By: Mike Mote, Manager of Accessibility and Workforce Development

Are you an employer on the fence about hiring workers who are visually impaired or blind? *It is easier than you think! Let us explain how to set up your business to be inclusive and welcoming to people with disabilities.

Let’s Talk Accessibility at Work with Mike Mote

Photo of Mike Mote sitting at his desk in front of his laptop

I was born blind and spent my entire life defying the odds. As a member of the National Honor Society, I graduated from Jacksonville State University with a bachelor’s degree in communications. I worked in commercial radio for 15 years. I quickly learned that I could hold any job I wanted to as long as I understood technology. There is so much available for people who are blind.  In fact, without technology, I wouldn’t have been able to do my current work with Learfield IMG college as a broadcaster with Southern Mississippi football, basketball, and this past season, the Houston Cougars basketball team that reached the final four. Yes, I announced sports highlights in real-time without being able to actually see the game, thanks to technology.  I started my journey with IFB Solutions, the largest employer of people who are blind or visually impaired in the country, in 2012. I am now the Manager of Accessibility and Workforce Development.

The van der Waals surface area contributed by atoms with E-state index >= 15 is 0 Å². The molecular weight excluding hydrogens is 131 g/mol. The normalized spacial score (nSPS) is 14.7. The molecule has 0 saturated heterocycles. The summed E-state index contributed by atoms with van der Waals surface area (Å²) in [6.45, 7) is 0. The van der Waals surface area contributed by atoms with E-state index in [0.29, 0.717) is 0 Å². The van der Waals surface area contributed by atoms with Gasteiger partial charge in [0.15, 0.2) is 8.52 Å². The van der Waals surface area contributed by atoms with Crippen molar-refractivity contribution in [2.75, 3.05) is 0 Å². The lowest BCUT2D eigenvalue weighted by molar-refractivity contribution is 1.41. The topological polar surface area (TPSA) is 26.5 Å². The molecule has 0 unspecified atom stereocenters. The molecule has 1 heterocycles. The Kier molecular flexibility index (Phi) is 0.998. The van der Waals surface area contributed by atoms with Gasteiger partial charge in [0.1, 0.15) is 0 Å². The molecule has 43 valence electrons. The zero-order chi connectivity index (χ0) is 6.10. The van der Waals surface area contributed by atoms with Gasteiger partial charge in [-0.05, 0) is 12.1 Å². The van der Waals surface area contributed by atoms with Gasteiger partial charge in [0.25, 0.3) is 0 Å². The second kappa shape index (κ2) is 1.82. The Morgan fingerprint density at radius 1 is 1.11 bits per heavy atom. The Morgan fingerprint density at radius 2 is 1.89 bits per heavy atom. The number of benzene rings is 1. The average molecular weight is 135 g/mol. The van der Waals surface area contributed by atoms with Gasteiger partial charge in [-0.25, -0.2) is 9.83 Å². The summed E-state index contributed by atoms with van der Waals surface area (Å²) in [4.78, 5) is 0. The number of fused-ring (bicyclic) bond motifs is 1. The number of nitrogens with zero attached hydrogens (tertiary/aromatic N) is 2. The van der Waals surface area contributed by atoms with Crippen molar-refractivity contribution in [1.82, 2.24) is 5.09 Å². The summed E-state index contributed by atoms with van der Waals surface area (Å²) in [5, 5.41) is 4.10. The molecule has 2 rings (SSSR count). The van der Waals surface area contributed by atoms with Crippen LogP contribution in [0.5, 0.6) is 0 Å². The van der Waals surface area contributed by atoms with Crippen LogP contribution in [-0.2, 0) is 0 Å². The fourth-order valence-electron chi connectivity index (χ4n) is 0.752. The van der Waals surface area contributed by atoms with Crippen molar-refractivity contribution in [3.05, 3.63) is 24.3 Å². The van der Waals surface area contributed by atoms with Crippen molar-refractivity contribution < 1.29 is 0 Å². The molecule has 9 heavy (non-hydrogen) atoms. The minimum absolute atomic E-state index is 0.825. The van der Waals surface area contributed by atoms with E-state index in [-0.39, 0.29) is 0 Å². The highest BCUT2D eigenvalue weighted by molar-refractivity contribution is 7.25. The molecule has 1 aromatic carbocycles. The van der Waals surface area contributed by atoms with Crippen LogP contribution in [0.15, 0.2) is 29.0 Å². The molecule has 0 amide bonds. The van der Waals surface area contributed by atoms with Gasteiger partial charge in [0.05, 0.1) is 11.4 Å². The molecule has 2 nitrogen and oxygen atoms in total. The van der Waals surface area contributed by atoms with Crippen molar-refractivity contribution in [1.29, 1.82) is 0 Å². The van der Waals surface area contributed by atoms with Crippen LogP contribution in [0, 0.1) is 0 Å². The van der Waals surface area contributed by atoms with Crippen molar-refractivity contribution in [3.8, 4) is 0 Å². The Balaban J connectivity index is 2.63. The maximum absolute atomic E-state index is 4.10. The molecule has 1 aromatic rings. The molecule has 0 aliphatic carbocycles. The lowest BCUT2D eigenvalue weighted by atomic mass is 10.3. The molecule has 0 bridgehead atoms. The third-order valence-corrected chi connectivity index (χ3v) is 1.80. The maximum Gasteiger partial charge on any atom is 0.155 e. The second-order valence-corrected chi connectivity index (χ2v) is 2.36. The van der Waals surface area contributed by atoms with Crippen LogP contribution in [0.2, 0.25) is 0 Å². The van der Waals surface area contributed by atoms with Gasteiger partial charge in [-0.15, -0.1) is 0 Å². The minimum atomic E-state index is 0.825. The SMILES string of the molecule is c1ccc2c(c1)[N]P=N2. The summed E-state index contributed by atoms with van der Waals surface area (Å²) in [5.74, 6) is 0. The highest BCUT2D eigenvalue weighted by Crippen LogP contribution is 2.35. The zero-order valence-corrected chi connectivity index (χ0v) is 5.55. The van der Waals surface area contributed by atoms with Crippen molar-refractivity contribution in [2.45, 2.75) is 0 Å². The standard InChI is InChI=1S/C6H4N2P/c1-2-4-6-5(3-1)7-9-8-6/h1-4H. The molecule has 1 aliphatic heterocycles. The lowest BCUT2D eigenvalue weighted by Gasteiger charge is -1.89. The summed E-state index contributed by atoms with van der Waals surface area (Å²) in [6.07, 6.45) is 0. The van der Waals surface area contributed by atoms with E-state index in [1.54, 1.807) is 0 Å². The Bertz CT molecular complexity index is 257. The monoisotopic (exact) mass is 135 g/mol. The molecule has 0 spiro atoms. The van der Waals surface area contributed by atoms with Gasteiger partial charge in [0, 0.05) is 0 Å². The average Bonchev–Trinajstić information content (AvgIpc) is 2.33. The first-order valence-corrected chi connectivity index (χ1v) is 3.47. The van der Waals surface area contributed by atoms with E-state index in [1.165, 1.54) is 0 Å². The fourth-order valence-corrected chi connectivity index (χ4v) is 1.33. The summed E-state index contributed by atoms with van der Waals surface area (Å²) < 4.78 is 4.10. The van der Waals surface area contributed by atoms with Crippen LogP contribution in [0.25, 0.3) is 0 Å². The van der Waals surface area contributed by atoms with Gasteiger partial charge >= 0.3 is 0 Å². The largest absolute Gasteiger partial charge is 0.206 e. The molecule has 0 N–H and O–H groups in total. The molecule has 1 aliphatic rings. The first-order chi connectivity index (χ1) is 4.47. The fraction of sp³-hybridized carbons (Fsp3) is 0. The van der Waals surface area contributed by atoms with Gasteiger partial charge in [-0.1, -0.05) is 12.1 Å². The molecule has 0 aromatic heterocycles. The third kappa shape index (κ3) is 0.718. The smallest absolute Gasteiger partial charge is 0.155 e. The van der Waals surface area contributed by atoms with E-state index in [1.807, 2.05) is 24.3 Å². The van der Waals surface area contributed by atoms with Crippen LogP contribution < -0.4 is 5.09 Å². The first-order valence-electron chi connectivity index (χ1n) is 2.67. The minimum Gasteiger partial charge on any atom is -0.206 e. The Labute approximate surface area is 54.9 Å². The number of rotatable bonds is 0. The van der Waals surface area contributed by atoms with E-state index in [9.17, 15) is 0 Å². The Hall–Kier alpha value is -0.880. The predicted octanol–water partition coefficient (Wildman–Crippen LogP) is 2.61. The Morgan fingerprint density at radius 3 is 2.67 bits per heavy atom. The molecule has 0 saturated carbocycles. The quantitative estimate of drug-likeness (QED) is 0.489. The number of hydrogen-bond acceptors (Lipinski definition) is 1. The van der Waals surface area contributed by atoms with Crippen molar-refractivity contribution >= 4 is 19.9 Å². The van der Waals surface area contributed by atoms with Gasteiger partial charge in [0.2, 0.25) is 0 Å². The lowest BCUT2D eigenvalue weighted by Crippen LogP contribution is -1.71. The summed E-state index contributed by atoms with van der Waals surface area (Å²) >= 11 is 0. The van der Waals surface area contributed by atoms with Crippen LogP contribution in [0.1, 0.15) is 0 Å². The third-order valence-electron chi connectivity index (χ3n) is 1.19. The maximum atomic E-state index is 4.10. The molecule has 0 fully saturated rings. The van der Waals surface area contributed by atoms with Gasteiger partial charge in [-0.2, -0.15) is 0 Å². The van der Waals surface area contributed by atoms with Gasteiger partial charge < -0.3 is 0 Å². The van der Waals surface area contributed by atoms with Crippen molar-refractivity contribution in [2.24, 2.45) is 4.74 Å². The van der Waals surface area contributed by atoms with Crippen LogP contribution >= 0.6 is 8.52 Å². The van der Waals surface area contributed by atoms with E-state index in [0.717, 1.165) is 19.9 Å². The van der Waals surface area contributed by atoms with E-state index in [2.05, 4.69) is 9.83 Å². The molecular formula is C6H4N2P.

There is no way that I could perform any of my work without my assistive technology. It allows me to perform my job at the level that is expected by my employer. Without accessible technology, my life would be much less fulfilling.

Do not let this scare you as an employer! Here is some helpful information:

Hesitant About Hiring?

-Technology has leveled the playing field for all, employees, and employers.

-Don’t be afraid of assistive technology and the use of it in your environment. In many cases, the software and hardware needed to perform the job are purchased by a company like ours, or by a state agency. We even train the employee before they start working for you.

-Understand that someone who is blind or visually impaired knows how to utilize their technology and they will bring that experience with them to your workplace.

-Our data shows the retention rate of people who are blind surpasses those with no disability.

Besides Technology, What Can I Do?

-If you are sighted, please announce yourself when entering a room or even passing in the workplace.  For example, “Hey Mike, it’s Ryan”.  It helps those who are blind or have low vision feel comfortable.

-When in a group setting make sure to be clear to whom you are speaking to by using names.  Example “Mike, what do you think of this idea?”

-Do your best to keep all walk paths clear of obstructions.

-If you’re not sure how to help just ask.

Want to learn more? Join us!

Facebook Live Chat with Accessibility and Workforce Development Manager Mike Mote

#GAAD Global Workplace Accessibility Day, May 20th

Thursday, May 20, 2021, at Noon

Ask Mike Questions and learn how you can build an accessible workplace!